- What is Cyberstalking?
- The Law
- Legal Remedies
- Policy Reform
In North Carolina, violation of the state’s cyberstalking statute, N.C. Gen. Stat. § 14‑196.3, is a Class 2 misdemeanor. Since North Carolina uses structured sentencing, the sentencing range depends on the number of prior convictions the offender has, however within the court has considerable discretion within that range.
An offender with no prior convictions will receive community punishment, which can include, but is not limited to, an authorized condition of probation, outpatient drug or alcohol treatment, community service, referral to T.A.S.C. (Treatment Accountability for Safer Communities), restitution, or fines.
Higher numbers of prior convictions allow the court to decide the sentence from a wider range of possibilities. For offenders with 1 to 4 prior convictions, the court can order a form of intermediate punishment or community punishment. Intermediate punishment can include a split sentence (period of confinement followed by a parole period), a residential program, house arrest with electronic monitoring, intensive supervision, day center reporting, or a drug treatment court program.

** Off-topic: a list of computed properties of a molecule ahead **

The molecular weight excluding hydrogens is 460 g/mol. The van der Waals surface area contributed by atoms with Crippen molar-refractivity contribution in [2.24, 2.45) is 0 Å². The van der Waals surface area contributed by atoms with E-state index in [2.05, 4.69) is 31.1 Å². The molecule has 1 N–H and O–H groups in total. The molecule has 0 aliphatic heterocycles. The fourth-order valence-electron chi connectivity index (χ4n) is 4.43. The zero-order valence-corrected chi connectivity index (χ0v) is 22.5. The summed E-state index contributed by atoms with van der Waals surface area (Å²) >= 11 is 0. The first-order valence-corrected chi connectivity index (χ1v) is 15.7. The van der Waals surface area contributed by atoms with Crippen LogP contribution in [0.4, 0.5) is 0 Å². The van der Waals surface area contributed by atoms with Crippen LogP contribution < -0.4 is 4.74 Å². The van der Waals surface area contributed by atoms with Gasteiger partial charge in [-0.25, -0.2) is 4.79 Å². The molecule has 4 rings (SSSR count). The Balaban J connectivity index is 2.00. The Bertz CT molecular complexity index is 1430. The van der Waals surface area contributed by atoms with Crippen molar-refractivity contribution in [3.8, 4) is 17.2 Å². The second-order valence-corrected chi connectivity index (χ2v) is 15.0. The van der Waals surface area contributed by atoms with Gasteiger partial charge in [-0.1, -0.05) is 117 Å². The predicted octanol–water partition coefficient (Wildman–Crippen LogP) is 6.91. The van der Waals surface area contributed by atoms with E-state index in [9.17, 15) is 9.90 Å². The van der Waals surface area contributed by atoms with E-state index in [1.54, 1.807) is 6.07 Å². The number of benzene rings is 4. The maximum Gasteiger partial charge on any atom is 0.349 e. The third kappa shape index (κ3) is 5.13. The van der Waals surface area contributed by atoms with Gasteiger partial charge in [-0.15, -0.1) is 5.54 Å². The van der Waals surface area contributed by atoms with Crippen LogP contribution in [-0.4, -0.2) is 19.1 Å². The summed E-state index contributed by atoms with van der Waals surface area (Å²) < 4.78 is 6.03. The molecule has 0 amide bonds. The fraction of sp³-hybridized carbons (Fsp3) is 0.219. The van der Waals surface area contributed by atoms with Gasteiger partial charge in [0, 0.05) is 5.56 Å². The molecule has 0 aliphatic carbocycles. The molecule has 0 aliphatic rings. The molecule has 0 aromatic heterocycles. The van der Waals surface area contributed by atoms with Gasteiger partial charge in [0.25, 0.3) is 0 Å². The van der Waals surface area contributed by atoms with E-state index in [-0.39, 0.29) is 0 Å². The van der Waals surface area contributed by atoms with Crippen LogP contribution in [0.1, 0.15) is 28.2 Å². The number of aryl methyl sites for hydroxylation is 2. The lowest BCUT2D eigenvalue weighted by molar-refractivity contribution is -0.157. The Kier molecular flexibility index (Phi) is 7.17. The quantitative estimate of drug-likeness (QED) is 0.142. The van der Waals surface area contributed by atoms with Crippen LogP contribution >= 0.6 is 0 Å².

For offenders with 5 or more prior convictions, the court has the added option of ordering active punishment, which is confinement in a jail or prison. However, even with this tier of offender, the court still has the option to order either intermediate punishment or community punishment instead.
So an offender with 5 or more prior convictions who is convicted under the state’s cyberstalking statute could only receive a maximum sentence of 60 days in prison, and could receive as little as 1 day of community punishment at the judge’s discretion. There is also no increased penalty for multiple violations beyond the higher sentencing tier. Compare the punishment for violating the state’s cyberstalking statute with the punishment for violating the stalking statute.
Violation of the stalking statute, N.C. Gen. Stat. § 14-277.3A, is a Class A1 misdemeanor. Additionally, an offender who violates the statute after being convicted of a prior stalking offense is guilty of a Class F felony. Also, an offender who is convicted of stalking while a restraining order is in effect is guilty of a Class H felony.
North Carolina Sentencing and Policy Advisory Commission, Structured Sentencing Training and Reference Manual (2009), available at http://www.nccourts.org/Courts/CRS/Councils/spac/Documents/sstrainingmanual_09.pdf.